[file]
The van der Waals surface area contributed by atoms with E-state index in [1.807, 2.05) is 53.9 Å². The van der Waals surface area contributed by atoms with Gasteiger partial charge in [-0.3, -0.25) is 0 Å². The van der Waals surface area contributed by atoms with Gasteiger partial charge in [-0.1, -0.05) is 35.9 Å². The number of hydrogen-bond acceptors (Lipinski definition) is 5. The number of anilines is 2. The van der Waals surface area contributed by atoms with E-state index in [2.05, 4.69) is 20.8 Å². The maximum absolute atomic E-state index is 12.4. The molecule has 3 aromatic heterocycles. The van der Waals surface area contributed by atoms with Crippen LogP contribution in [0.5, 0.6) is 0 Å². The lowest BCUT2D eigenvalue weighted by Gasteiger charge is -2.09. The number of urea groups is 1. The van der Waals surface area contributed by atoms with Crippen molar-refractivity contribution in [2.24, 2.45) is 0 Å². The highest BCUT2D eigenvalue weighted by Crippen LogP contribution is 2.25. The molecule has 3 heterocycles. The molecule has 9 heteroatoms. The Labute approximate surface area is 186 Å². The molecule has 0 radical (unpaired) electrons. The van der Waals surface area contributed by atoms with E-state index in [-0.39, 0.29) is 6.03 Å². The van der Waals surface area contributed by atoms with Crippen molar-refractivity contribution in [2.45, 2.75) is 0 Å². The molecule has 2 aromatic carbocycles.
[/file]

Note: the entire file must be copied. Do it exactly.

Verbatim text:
The van der Waals surface area contributed by atoms with E-state index in [1.807, 2.05) is 53.9 Å². The van der Waals surface area contributed by atoms with Gasteiger partial charge in [-0.3, -0.25) is 0 Å². The van der Waals surface area contributed by atoms with Gasteiger partial charge in [-0.1, -0.05) is 35.9 Å². The number of hydrogen-bond acceptors (Lipinski definition) is 5. The number of anilines is 2. The van der Waals surface area contributed by atoms with E-state index in [2.05, 4.69) is 20.8 Å². The maximum absolute atomic E-state index is 12.4. The molecule has 3 aromatic heterocycles. The van der Waals surface area contributed by atoms with Crippen LogP contribution in [0.5, 0.6) is 0 Å². The lowest BCUT2D eigenvalue weighted by Gasteiger charge is -2.09. The number of urea groups is 1. The van der Waals surface area contributed by atoms with Crippen molar-refractivity contribution in [2.24, 2.45) is 0 Å². The highest BCUT2D eigenvalue weighted by Crippen LogP contribution is 2.25. The molecule has 3 heterocycles. The molecule has 9 heteroatoms. The Labute approximate surface area is 186 Å². The molecule has 0 radical (unpaired) electrons. The van der Waals surface area contributed by atoms with E-state index in [-0.39, 0.29) is 6.03 Å². The van der Waals surface area contributed by atoms with Crippen molar-refractivity contribution in [2.45, 2.75) is 0 Å². The molecule has 2 aromatic carbocycles.